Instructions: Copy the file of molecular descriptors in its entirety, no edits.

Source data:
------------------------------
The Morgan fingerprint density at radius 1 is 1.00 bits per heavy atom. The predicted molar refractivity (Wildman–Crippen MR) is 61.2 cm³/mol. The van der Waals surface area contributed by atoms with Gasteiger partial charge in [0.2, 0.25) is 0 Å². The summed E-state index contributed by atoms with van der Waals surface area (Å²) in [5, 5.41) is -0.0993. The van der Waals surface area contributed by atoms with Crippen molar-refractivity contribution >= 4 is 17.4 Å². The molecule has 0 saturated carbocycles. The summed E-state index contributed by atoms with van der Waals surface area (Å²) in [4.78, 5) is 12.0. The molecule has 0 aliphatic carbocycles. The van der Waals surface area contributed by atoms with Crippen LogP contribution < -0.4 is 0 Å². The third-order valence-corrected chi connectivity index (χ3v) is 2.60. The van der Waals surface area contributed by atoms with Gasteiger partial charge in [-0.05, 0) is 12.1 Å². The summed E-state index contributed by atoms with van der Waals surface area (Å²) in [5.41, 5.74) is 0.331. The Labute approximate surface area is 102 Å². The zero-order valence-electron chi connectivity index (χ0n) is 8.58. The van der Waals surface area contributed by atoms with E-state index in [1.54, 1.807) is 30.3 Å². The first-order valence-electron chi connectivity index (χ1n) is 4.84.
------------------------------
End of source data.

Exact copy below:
The Morgan fingerprint density at radius 1 is 1.00 bits per heavy atom. The predicted molar refractivity (Wildman–Crippen MR) is 61.2 cm³/mol. The van der Waals surface area contributed by atoms with Gasteiger partial charge in [0.2, 0.25) is 0 Å². The summed E-state index contributed by atoms with van der Waals surface area (Å²) in [5, 5.41) is -0.0993. The van der Waals surface area contributed by atoms with Crippen molar-refractivity contribution >= 4 is 17.4 Å². The molecule has 0 saturated carbocycles. The summed E-state index contributed by atoms with van der Waals surface area (Å²) in [4.78, 5) is 12.0. The molecule has 0 aliphatic carbocycles. The van der Waals surface area contributed by atoms with Crippen LogP contribution < -0.4 is 0 Å². The third-order valence-corrected chi connectivity index (χ3v) is 2.60. The van der Waals surface area contributed by atoms with Gasteiger partial charge in [-0.05, 0) is 12.1 Å². The summed E-state index contributed by atoms with van der Waals surface area (Å²) in [5.41, 5.74) is 0.331. The Labute approximate surface area is 102 Å². The zero-order valence-electron chi connectivity index (χ0n) is 8.58. The van der Waals surface area contributed by atoms with E-state index in [1.54, 1.807) is 30.3 Å². The first-order valence-electron chi connectivity index (χ1n) is 4.84.